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So you voted. What now?

Residents choose to continue Scappoose UGB expansion process, dissolve Columbia Health District
by: Stover E. Harger III FUTURE GROWTH — This open land by the Scappoose Industrial Airpark could one day see industrial growth if plans to expand the city’s UGB are implemented. This process will take some time officials say following a related vote last week.

Scappoose residents who turned out for the Sept. 20 election voted 609 to 536 not to roll back an earlier City Council decision in favor of an urban growth boundary expansion proposal.

A total 53.19 percent of the 1,145 people who voted on Measure 5-216 said they want the UGB proposal to continue through the regulatory process.

Voters also last week decided overwhelmingly to dissolve the beleaguered Columbia Health District. The vote on Measure 5-217 was 5,268 to 506 in favor of dissolution.

However, voters may be confused as to what happens next in these long, ongoing processes.

UGB expansion a lengthy process

The UGB proposal is still at the county level. County Commissioners are expected to pass on the plans to expand the city's boundaries by 378 acres, mostly by the airport, to the Oregon Department of Land Conservation and Development by the end of November.

But residents concerned or anxious to see land development or the annexation process begin will have to wait some time before any changes are felt, said Scappoose City Manager Jon Hanken.

Hanken said based on estimated timelines, state officials will probably not even begin examining the proposal until January. An appeals process is in the future as well, giving residents more time to voice concerns over the, for some, controversial proposal to grow the city.

Scappoose residents must eventually vote for land in the UGB to be added to city limits.

'There is still a lengthy process,' Hanken said. 'Nothing moves fast.'

Last week's 91.1 percent vote to dissolve the Columbia Health District is not the final word on the district, which was formed in 2004 with the purpose of planning for and building a new hospital. The accompanying tax rate in the district was 38 cents per $1,000.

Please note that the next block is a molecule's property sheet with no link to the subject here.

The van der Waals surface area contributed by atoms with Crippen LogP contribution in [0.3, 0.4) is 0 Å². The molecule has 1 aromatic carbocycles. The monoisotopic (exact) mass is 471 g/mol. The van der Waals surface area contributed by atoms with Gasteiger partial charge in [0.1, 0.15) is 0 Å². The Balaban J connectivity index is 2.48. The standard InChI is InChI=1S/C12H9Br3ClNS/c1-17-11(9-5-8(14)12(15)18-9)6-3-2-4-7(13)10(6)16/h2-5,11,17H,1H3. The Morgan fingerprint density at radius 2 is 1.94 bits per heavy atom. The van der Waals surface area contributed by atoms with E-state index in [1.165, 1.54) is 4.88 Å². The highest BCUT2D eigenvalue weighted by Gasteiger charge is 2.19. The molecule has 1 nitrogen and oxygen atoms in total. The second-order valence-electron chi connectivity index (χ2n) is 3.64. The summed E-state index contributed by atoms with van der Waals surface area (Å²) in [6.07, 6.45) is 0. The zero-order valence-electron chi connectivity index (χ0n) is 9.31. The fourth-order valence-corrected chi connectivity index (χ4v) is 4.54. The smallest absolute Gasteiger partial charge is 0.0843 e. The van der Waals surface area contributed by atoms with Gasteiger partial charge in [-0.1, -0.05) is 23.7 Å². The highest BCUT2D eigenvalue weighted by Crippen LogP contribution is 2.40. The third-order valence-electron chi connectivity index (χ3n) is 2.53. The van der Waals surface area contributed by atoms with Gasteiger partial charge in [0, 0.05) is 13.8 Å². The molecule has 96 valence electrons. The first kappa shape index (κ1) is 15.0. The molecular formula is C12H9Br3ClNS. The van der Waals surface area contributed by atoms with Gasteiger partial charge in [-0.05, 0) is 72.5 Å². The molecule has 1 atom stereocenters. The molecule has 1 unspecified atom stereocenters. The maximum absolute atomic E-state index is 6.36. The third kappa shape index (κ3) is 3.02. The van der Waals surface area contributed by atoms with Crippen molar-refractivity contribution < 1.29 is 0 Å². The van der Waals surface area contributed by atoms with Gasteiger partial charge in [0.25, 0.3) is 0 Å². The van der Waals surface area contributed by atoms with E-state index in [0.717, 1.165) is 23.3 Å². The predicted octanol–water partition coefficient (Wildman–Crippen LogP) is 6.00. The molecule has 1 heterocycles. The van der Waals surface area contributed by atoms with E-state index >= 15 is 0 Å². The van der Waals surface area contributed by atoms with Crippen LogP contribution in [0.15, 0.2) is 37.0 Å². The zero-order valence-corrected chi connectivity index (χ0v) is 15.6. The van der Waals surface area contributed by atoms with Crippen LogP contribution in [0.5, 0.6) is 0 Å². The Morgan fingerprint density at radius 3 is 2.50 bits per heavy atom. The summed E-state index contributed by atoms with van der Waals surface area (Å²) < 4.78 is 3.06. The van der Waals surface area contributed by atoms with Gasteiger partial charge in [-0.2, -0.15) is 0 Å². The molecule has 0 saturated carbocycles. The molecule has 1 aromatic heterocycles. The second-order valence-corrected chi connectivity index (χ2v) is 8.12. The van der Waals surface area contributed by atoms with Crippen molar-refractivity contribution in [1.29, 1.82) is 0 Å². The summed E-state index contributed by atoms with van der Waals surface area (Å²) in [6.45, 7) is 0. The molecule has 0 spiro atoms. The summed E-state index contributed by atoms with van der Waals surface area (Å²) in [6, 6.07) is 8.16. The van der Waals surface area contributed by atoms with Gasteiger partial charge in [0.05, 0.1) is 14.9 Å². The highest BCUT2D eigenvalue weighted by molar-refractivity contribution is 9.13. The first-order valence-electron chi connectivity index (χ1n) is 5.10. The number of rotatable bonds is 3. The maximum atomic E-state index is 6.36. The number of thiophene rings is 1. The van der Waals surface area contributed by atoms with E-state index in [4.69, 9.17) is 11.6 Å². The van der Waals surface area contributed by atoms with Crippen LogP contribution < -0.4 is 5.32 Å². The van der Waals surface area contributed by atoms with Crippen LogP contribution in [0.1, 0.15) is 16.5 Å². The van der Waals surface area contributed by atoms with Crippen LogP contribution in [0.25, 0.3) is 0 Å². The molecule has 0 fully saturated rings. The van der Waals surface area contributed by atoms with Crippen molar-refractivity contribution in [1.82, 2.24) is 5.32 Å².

The Columbia Health District board must now cast its own vote to dissolve. Upon doing so, it has the option of naming itself as trustee to satisfy outstanding debts, if any, and dispense of the district's assets, or it could name the Columbia County Board of Commissioners to serve in that capacity.

Tammy Maygra, the district board chair, said there is unfinished business to wrap up before the dissolution vote, foremost being the fate of the Millard Road property.

'All I can say is we're seeing what our options are for the Millard Road property,' Maygra said. She said the board is meeting Friday with an attorney to discuss those options.

Maygra said her board intends to craft a dissolution plan over the next three weeks to meet a 30-day dissolution timeline. She added the board dissolution vote would not be needlessly delayed.

'We're not going to mess around,' she said.

Oregon law specifies that dissolved district assets such as cash, computer hardware and supplies go to the county in which the district is located. In this case, any leftover money would post in the Columbia County coffers as unrestricted funds.

Property, on the other hand, goes to the municipality that has jurisdiction on the land. As far as the Millard Road property is concerned, that means it goes to the city of St. Helens. City residents had earlier annexed the Millard Road property into the city in anticipation of the hospital being built there.

The city owns property identified for parks adjacent and north of the Millard Road site.

The Gable Road property and building, which housed Columbia Health District and County County Public Health headquarters, was transferred to county control prior to July.

Columbia County Commissioner Henry Heimuller said he wants to meet with St. Helens officials to discuss options for the 8.35-acre site, including whether the city is interested in selling the land and using any resultant money to bolster the county's public health services.

'If it's going to some other district for some other use, the people who paid tax money into the health district would be disappointed,' he said. The health district includes property south to Scappoose and north to Deer Island.

As of press time no meeting had been set.

The former health district board, which transferred out prior to July, had filed a dissolution plan with the county in May. The plan references transfer of the Gable Road site, but there is no mention of how the Millard Road property would be liquidated. It does indicate the county commissioners would be named as trustees.

The plan is not legally binding, however.

Despite the fact the commercial real estate market has dimmed since the property was purchased via a three-way land swap in 2006, the most recent valuation for the Millard Road property and its improvements is $3.3 million.

That, Maygra said, is money she would like to see returned to health district taxpayers.

'We want to make sure we do for the public what they wanted, which is get some credit back for their taxes,' she said.

She said the health board has little interest to transfer additional funds to the Public Health Foundation of Columbia County, the nonprofit that was transferred operational oversight of public health prior to the new health district board taking over in July.

St. Helens city officials said they are open to discussing the fate of Millard Road, including using any revenue from its sale to improve public health services in the county.

'That's not a bad idea,' said Mayor Randy Peterson. 'The money was collected through a taxing district, and everybody has an interest in it.'

Measure 5-216

Scappoose UGB expansion proposal

609 YES

536 No

Measure 5-217

Health District dissolution

5,268 YES

506 No